Etymology 1 
Middle English bile, bule (“boil, tumor”), from Old English bȳl, bȳle (“boil, swelling”), from Proto-Germanic *būlijō, *būlō (“boil”). Akin to German Beule (“boil, hump”), Icelandic beyla (“swelling, hump”).
boil (plural boils)
- A localized accumulation of pus in the skin, resulting from infection.
accumulation of pus
- Arabic: دُّمَّل (ar) (dumal) m, خراج (ar) (xuraaj) m, ثؤلول (ar) (θuʔluul) m
- Egyptian Arabic: دمل (demel) m, خراج (xuraag) m
- Bulgarian: цирей (bg) (cirej) m
- Mandarin: 疔瘡 (cmn), 疔疮 (cmn) (dīngchuāng), 疔 (cmn) (dīng)
- Czech: nežit (cs), uher (cs), (colloquially) beďar (cs)
- Dutch: pukkel (nl) m, puist (nl) f
- Esperanto: abceso (eo)
- Finnish: paise (fi)
- French: furoncle (fr) m
- Georgian: please add this translation if you can
- German: Furunkel (de) n, Eiterbeule (de) f
- Greek: δοθιήνας (el) (dothiínas) m, (colloquial) καλόγερος (el) (kalógeros) m
- Hungarian: kelés, furunkulus
- Japanese: はれもの (haremono), おでき (odeki)
- Korean: 뾰루지 (ko) (ppyoruji)
- Maori: whēwhē (mi)
- Polish: czyrak (pl) m
- Portuguese: abcesso (pt), furúnculo (pt) m, pústula (pt) f, carbúnculo (pt) m, cisto (pt) m, íngua (pt) f, bubão (pt) m, tumor (pt) m
- Romanian: abces (ro) n, furuncul (ro) n, buboi (ro) n
- Russian: нарыв (ru) (naryv) (narýv) m, фурункул (ru) (furúnkul) m, (colloquially) чирей (ru) (čirej) (čírej) m
- Scottish Gaelic: neasgaid (gd) f
- Spanish: furúnculo (es) m
- Swahili: uvimbe (sw), jipu (sw)
- Swedish: böld (sv) c, varböld (sv) c
- Telugu: కురుపు (te) (kurupu)
External links 
Etymology 2 
Middle English boillen, from Old French boillir (French: bouillir) from Latin bullīre, present active infinitive of bulliō (“I bubble, boil”), from bulla (“bubble”). Displaced native Middle English sethen "to boil" (from Old English sēoþan "to boil, seethe"), Middle English wellen "to boil, bubble" (from Old English wiellan "to bubble, boil"), Middle English wallen "to well up, boil" (from Old English weallan "to well up, boil"). More at seethe, well.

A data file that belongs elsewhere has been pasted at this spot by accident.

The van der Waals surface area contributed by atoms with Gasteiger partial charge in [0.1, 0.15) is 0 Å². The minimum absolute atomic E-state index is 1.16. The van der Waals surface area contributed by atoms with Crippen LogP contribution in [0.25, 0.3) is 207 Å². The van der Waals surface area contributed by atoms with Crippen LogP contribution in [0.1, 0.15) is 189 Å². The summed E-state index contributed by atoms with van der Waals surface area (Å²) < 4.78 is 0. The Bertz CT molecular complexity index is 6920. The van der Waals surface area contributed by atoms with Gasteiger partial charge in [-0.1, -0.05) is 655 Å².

boil (plural boils)
- The point at which fluid begins to change to a vapour.
- Add the noodles when the water comes to the boil.
- A dish of boiled food, especially based on seafood.
- The collective noun for a group of hawks.
point at which fluid begins to change to a vapour
collective noun for hawks
boil (third-person singular simple present boils, present participle boiling, simple past and past participle boiled)
- (transitive) To heat (a liquid) to the point where it begins to turn into a gas.
- Boil some water in a pan.
- (transitive, intransitive) To cook in boiling water.
- Boil the eggs for two minutes.
- Is the rice boiling yet?
- (intransitive) Of a liquid, to begin to turn into a gas, seethe.
- Pure water boils at 100 degrees Celsius.
- (intransitive, informal, used only in progressive tenses) Said of weather being uncomfortably hot.
- It’s boiling outside!
- (intransitive, informal, used only in progressive tenses) To feel uncomfortably hot. See also seethe.
- I’m boiling in here – could you open the window?
Derived terms 
Terms derived from boil (verb)
Related terms 
heat (a liquid) until it begins to turn into a gas
colloquial: of the weather, to be uncomfortably hot
colloquial: of a person, to be uncomfortably hot
See also 
External links